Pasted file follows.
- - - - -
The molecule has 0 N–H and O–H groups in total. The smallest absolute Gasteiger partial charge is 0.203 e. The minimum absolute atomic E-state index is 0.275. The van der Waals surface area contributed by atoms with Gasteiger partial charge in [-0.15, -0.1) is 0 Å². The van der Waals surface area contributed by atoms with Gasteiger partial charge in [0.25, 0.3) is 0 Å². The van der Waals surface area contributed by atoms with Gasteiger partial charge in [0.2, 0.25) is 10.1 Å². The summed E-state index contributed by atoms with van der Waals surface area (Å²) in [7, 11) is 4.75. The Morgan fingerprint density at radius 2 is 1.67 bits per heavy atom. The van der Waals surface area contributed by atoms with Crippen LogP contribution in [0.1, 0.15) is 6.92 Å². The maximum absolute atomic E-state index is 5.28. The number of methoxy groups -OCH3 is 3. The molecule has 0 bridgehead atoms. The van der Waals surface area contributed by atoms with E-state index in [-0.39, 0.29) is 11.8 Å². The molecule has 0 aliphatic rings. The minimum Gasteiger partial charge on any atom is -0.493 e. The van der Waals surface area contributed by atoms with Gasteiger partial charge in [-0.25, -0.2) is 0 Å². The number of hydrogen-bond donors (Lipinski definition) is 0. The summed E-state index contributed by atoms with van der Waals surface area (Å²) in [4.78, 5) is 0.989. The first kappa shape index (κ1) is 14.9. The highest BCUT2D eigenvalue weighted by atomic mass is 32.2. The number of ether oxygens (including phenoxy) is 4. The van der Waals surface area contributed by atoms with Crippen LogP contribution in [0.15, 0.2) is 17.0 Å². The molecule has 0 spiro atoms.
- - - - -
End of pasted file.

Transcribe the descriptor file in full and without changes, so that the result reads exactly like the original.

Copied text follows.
The molecule has 0 N–H and O–H groups in total. The smallest absolute Gasteiger partial charge is 0.203 e. The minimum absolute atomic E-state index is 0.275. The van der Waals surface area contributed by atoms with Gasteiger partial charge in [-0.15, -0.1) is 0 Å². The van der Waals surface area contributed by atoms with Gasteiger partial charge in [0.25, 0.3) is 0 Å². The van der Waals surface area contributed by atoms with Gasteiger partial charge in [0.2, 0.25) is 10.1 Å². The summed E-state index contributed by atoms with van der Waals surface area (Å²) in [7, 11) is 4.75. The Morgan fingerprint density at radius 2 is 1.67 bits per heavy atom. The van der Waals surface area contributed by atoms with Crippen LogP contribution in [0.1, 0.15) is 6.92 Å². The maximum absolute atomic E-state index is 5.28. The number of methoxy groups -OCH3 is 3. The molecule has 0 bridgehead atoms. The van der Waals surface area contributed by atoms with E-state index in [-0.39, 0.29) is 11.8 Å². The molecule has 0 aliphatic rings. The minimum Gasteiger partial charge on any atom is -0.493 e. The van der Waals surface area contributed by atoms with Gasteiger partial charge in [-0.25, -0.2) is 0 Å². The number of hydrogen-bond donors (Lipinski definition) is 0. The summed E-state index contributed by atoms with van der Waals surface area (Å²) in [4.78, 5) is 0.989. The first kappa shape index (κ1) is 14.9. The highest BCUT2D eigenvalue weighted by atomic mass is 32.2. The number of ether oxygens (including phenoxy) is 4. The van der Waals surface area contributed by atoms with Crippen LogP contribution in [0.15, 0.2) is 17.0 Å². The molecule has 0 spiro atoms.